It's not always easy to fight against a DWI charge. Often, the evidence available to the state after an arrest is bountiful. That evidence usually includes the dash cam and body cam footage, the results of the field sobriety tests, and the blood alcohol concentration results (BAC). Blowing into a breathalyzer has become a common way to test for intoxication but it's far from solid evidence. Read on to find out more about BAC testing and how the results can be questioned by your criminal defense lawyer.
Understanding DWI Evidence
Most of the time, the state accumulates a load of evidence from the scene of the stop. This evidence might consist of some of the following:
- Dash cam footage of the driver just before the stop
- Body cam footage of the interaction between the officer and the driver
- More video of the driver performing field sobriety tests
- The results of the field sobriety tests
- The results of any blood tests
Understanding Blood Alcohol Concentration Testing
Law enforcement officers in the field commonly use a portable device to measure the level of alcohol expressed in the breath. Often, the results of the portable test are confirmed using a larger and more complex breathalyzer at the police station. While many DWI laws differ from state to state, drivers that test at .08% or more can be arrested for DWI in all states. This test gets drivers arrested all the time – but are the results always valid? All of the above may sound like overwhelming evidence against the driver but all of it can be taken apart by your defense lawyer and challenged in court.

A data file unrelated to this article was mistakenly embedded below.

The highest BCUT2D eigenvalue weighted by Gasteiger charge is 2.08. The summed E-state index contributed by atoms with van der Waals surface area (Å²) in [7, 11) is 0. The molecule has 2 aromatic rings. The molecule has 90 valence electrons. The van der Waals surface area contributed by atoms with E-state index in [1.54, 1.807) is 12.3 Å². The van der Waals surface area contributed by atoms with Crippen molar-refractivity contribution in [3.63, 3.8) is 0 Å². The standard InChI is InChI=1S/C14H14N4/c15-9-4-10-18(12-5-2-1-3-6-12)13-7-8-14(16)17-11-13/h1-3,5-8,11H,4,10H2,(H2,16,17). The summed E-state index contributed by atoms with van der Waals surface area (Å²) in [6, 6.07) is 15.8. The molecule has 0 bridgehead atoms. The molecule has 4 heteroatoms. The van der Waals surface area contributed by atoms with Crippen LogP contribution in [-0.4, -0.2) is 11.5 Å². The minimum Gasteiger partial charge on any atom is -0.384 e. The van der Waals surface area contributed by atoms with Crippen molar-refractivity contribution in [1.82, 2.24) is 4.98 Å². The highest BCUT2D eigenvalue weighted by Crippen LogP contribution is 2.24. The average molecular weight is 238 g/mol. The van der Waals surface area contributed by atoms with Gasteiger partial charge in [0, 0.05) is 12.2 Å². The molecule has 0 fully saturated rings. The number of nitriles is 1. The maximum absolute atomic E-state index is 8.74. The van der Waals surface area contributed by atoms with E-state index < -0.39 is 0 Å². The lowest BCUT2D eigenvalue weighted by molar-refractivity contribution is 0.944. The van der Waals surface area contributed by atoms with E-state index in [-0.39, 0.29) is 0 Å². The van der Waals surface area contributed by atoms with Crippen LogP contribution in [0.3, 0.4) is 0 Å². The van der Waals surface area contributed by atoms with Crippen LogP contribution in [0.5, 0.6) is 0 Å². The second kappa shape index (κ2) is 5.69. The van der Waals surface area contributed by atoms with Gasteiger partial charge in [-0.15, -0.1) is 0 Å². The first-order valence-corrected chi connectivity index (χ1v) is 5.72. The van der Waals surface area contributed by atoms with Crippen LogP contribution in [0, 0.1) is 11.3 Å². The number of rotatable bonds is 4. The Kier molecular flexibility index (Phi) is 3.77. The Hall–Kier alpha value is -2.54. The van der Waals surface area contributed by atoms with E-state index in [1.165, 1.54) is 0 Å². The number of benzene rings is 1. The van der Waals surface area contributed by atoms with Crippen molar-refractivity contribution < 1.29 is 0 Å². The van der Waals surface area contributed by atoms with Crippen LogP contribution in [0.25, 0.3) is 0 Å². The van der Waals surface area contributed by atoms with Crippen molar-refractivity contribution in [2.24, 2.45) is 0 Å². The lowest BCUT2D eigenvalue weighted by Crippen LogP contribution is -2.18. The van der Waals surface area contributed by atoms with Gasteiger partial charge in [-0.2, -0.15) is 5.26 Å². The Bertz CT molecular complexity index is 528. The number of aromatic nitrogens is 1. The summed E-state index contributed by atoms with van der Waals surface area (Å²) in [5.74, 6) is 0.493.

How Can BAC Evidence Be Challenged?
The accuracy of the BAC breathalyzer test depends on the unique characteristics of people of various ages, weights, gender, and more. Your defense lawyer will pay careful attention to the machine itself to ensure that it was recently calibrated. In addition is the so-called rising alcohol defense. This theory involves the way the breathalyzer can falsely read higher than the actual level of inebriation because of the time lag. Alcohol does not metabolize alcohol right away and that can mean drivers may register results that are higher than their actual level of impairment. On the other hand, those who may be more inebriated but were tested soon after drinking could appear to be less affected by the alcohol. Speak to a DWI attorney to find out more.